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Virgil — The Poet Envies the Farmers

Georgics, book 2, lines 458-489

If farmers only knew how fortunate they are,
they’d be the happiest of men! To them,
earth’s generosity abundantly supplies
an easy living from the soil, far from the violence of war.

They may not live in splendid mansions
from whose pompous entrances
emerge each morning crowds of hangers-on
who’ve paid respects to their protector;
they don’t covet doorposts gorgeously inlaid with tortoiseshell
nor garments threaded through with gold
nor costly vessels of Corinthian brass;
the whiteness of their wool has not been stained with Tyrian purple;
in their limpid oil there is no taint of perfumed cassia.

Moreover, they enjoy untroubled peace:
a life which doesn’t break its promises.
Many are its blessings: quiet pleasure in their broad domains,
their caves, freshwater lakes, cool valleys,
in the lowing of their cattle
and sweet sleeps beneath the trees.
They have woods and forests full of game.
On farms like these, the people, in their prime,
will bear hard work, content with little;
here the gods are honoured, and old age revered;
among such folk the goddess Justice
left her last departing footprints on the earth.

But I’m a poet, love-struck by the Muses,
sweetest mistresses of all. My foremost wish:
that they accept my priestly service and explain to me
the tracks and movements of the stars,
the differing eclipses of the sun and moon,
why earthquakes happen
and what forces move the tides,
why suns in winter dye the ocean red so hastily
and what obstruction slows the passage of the nights.

But if the mysteries of nature prove too deep for me to fathom,
let my pleasure be in country things:
in rushing streams along the valleys;
may I come to love the waters and the woods,
a private man, indifferent to fame.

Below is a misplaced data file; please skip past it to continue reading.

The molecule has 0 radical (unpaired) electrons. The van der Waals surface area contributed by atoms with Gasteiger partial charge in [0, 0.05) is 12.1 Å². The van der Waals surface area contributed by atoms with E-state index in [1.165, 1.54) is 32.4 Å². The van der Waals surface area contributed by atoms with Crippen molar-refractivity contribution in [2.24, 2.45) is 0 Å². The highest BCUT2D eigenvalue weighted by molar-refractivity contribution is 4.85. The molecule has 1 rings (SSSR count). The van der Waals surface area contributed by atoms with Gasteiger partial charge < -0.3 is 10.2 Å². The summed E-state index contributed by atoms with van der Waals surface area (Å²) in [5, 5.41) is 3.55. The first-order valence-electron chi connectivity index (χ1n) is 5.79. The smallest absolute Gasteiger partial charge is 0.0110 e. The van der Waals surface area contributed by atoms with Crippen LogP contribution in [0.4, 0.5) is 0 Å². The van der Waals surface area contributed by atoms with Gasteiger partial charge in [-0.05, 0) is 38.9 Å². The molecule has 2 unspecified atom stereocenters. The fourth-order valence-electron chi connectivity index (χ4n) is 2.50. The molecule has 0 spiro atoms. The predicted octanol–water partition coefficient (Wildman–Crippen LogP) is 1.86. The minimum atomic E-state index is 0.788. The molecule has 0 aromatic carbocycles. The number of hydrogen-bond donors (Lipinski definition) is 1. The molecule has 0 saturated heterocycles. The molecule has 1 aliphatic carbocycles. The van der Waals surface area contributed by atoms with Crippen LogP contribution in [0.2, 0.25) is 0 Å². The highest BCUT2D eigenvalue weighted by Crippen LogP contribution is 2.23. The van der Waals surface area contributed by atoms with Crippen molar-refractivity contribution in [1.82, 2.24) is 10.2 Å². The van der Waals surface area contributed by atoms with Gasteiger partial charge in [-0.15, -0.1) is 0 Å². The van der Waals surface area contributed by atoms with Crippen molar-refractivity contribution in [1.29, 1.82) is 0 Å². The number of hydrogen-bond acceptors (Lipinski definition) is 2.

Oh, for the open country,
for the river Spercheus,
and for the mountains of Laconia,
where Spartan girls perform their Bacchic rites!
Who’ll set me down in Thrace’s steepest valleys,
in the cool, and shield me from the sun
beneath the branches’ spreading shade?

Virgil — Georgics, book 2, lines 458-489

O fortunatos nimium, sua si bona norint,
agricolas! quibus ipsa procul discordibus armis,
fundit humo facilem uictum iustissima tellus.
si non ingentem foribus domus alta superbis
mane salutantum totis uomit aedibus undam,
nec varios inhiant pulchra testudine postis
inlusasque auro vestis Ephyreiaque aera,
alba neque Assyrio fucatur lana ueneno,
nec casia liquidi corrumpitur usus olivi:
at secura quies et nescia fallere vita,
diues opum variarum, at latis otia fundis,
speluncae vivique lacus, at frigida Tempe
mugitusque boum mollesque sub arbore somni
non absunt; illic saltus ac lustra ferarum,
et patiens operum exiguoque adsueta iuuentus,
sacra deum sanctique patres: extrema per illos
Iustitia excedens terris vestigia fecit.

Me vero primum dulces ante omnia Musae,
quarum sacra fero ingenti percussus amore,
accipiant caelique vias et sidera monstrent,
defectus solis varios lunaeque labores;
unde tremor terris, qua vi maria alta tumescant
obicibus ruptis rursusque in se ipsa residant,
quid tantum Oceano properent se tinguere soles
hiberni, vel quae tardis mora noctibus obstet.
sin, has ne possim naturae accedere partis,
frigidus obstiterit circum praecordia sanguis,
rura mihi et rigui placeant in uallibus amnes,
flumina amem siluasque inglorius. o ubi campi
Spercheosque et virginibus bacchata Lacaenis
Taygeta! o qui me gelidis conuallibus Haemi
sistat et ingenti ramorum protegat umbra!